Another episode in over thinking it. This week I wanted to analyze how different KidMakes’ childhood is from my own, sociologically and emotionally.
When I think of my own childhood, I remember pain and turmoil and sadness. I know that’s not all there was, but that’s what stands out in my memories. My mom had a breakdown when I was 7, which led to a diagnosis of Manic Depression, now commonly referred to as Bi-Polar Disorder.
I remember that day. She was talking about how we couldn’t go outside to pick my brother up from tennis lessons because the world was going to end, and it was her fault.
I convinced her to get into the car and drive the mile or so to pick him up (not the safest thing, from my adult POV). He had started walking home and was pissed until he got a look at my face.
Since that day, I have felt the need to protect my mother. I think that day my childhood ended.
My child will be 7 in a couple of months. This is bringing up some…stuff…for me. To manage my anxiety around this, I used this post to show myself how different her life as a child is from how mine was, and in turn how different my life is now compared to my mom’s in 1985.
(Mother’s Day also brings up stuff for me, so there’s that as well…)
- We have moved 4 times since she was born. (I lived in the same house for 17 years.)
- Her parents are clearly and affectionately in love. (I don’t remember my parents ever kissing or holding hands in front of me. I don’t remember my Dad ever saying he loved my mom with spoken words. Or ever truly being concerned with her happiness.)
- Her parents both work full-time. (My Dad worked full-time plus, my Mom worked part-time for a year or so. I don’t know if this ended because of the breakdown.)
- She is an only child. (I have an older brother.)
- She sees her grandparents weekly at least. (I do remember visiting my Dad’s folks in Santa Cruz, perhaps monthly.)
- She has three local and very involved grandparents. (My grandparents came to some of our functions, but were not the most engaged.)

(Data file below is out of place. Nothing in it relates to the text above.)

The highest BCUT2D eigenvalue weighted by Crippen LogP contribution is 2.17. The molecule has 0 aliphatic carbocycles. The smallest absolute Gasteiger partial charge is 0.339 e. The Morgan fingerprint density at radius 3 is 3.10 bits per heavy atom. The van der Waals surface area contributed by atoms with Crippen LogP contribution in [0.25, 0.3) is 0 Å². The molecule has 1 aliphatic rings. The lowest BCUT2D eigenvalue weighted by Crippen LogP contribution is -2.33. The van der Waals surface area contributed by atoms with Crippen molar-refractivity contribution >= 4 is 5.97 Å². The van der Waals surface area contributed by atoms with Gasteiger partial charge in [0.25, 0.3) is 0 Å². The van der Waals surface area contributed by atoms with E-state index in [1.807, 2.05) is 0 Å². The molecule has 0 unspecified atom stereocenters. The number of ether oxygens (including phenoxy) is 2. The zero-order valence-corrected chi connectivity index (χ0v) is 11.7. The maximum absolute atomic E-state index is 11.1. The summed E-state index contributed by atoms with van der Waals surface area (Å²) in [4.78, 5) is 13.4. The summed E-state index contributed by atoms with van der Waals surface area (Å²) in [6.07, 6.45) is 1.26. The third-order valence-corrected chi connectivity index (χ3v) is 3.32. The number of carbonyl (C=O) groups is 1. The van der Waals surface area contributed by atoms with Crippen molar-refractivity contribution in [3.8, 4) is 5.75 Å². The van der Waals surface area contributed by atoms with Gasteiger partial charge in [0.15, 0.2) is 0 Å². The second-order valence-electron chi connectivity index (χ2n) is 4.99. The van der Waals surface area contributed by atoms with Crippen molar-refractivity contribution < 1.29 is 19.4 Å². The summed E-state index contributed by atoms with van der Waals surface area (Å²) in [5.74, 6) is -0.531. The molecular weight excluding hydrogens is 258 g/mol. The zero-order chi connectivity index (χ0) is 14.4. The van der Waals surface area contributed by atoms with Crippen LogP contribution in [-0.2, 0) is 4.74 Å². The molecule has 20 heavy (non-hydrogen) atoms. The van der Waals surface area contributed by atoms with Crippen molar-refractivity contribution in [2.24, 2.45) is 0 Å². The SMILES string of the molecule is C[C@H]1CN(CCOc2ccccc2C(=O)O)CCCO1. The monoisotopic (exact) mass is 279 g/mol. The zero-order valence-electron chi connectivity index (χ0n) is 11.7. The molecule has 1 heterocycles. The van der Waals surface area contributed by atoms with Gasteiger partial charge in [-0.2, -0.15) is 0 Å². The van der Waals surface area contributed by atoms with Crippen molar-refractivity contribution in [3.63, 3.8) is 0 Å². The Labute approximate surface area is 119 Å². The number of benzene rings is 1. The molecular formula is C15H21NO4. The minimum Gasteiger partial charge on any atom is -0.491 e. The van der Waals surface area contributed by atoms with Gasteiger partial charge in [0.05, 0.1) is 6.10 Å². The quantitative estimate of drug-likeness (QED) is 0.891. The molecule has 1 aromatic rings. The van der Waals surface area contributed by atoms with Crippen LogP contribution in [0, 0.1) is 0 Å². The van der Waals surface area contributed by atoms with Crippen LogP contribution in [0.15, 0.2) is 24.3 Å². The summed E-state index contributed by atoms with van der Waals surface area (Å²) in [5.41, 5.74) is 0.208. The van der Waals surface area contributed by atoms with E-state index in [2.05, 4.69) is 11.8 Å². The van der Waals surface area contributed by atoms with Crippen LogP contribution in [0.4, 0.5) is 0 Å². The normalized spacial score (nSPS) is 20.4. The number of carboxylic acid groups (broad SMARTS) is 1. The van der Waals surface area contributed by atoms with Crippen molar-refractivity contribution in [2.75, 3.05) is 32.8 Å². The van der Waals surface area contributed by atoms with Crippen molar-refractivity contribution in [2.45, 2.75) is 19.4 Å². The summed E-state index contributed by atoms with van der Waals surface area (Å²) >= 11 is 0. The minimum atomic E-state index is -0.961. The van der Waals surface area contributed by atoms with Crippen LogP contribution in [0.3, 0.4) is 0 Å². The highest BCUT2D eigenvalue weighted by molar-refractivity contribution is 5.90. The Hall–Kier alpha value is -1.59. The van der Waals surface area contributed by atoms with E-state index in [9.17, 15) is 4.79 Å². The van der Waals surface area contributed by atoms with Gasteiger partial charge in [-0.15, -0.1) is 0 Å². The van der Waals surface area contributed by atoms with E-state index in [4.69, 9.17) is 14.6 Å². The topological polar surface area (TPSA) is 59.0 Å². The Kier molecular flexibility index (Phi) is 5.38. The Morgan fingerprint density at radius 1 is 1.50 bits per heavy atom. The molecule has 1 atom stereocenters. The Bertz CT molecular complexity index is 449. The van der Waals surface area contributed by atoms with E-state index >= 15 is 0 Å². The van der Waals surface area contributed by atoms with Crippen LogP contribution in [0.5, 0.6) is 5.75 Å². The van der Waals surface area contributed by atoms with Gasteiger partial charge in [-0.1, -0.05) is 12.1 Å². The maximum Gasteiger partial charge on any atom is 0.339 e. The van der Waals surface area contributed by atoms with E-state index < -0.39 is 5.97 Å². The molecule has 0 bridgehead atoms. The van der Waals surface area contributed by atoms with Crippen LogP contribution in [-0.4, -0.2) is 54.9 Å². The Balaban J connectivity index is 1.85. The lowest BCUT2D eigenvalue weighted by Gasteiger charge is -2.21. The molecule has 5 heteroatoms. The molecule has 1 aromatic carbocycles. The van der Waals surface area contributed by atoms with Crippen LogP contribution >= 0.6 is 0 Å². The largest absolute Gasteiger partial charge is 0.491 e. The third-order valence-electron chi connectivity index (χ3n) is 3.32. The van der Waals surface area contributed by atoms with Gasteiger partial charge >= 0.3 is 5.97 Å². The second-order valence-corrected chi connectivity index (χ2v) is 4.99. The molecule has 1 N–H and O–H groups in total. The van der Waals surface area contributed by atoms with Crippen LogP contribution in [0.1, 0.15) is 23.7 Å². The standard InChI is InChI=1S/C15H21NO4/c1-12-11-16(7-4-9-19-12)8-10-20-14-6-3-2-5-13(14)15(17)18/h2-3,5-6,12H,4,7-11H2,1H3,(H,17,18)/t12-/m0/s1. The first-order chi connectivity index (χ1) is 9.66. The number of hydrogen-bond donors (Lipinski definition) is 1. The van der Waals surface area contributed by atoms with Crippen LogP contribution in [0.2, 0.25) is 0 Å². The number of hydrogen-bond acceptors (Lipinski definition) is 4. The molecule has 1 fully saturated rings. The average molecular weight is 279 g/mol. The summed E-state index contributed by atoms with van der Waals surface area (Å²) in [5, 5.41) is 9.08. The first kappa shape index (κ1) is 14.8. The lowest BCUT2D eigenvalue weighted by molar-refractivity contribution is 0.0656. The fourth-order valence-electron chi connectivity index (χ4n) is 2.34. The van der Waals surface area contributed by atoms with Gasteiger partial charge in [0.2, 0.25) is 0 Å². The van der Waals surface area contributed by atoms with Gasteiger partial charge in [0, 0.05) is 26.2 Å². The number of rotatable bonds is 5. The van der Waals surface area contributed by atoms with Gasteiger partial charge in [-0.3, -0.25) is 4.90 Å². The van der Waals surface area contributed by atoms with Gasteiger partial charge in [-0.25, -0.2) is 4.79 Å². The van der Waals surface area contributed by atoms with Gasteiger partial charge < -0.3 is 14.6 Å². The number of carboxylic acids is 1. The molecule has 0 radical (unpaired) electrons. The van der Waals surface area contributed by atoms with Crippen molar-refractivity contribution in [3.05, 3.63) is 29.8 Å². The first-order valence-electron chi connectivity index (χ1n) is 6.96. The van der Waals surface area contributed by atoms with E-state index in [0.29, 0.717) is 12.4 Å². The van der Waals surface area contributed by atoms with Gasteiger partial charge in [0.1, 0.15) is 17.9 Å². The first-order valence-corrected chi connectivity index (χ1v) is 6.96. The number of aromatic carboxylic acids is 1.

- She plays with her cousin J.J. almost monthly. (I think I can count on two hands the number of time I’ve hung out with any of my cousins.)
- She has seven local cousins ranging in age from 4 to 26. (None of mine were local.)
- She has no pets. Yet. (We always had a cat and a dog even though no one really liked them or took good care of them.)
- She is already a computer whiz.
- She’s been in a school-type setting since the age of two.
I strive to give my child tools that I had to learn for myself. Children often do not listen to the wisdom of their elders, I am learning and remembering. They refuse to believe that we have the benefit of experience. Having lived 25 years longer on this earth means nothing to them.
So I try to gently highlight instances when my child has made it that much harder on herself because she refused to stop and listen and consider what her Papa or I have said/suggested.
My main goal is to create a relationship with her that she wants to continue even though she is no longer forced to continue our relationship by virtue of proximity or dependence. I want her to WANT to visit me, to spend time with me, to call and talk to me. I want her to find comfort and joy in our relationship. I want her to WANT to call me first when she gets a fantastic new job or gets engaged or gets pregnant or struggles with school or has her heart crushed by someone. I hope that someday she will value and seek my advice.
Turning to consider how different my life is from my Mom’s is telling. I have a loving, patient and affectionate husband. Who can use his words to tell me his feelings. I have a brain that does what I tell it to do, I have the confidence to believe that I can solve my own problems, and the support network to turn to when I cannot. I feel loved and worthy of love, and I feel spiritually connected to other humans.
I think the comparison between my mom at this stage of life and me will need it’s own post. To be continued…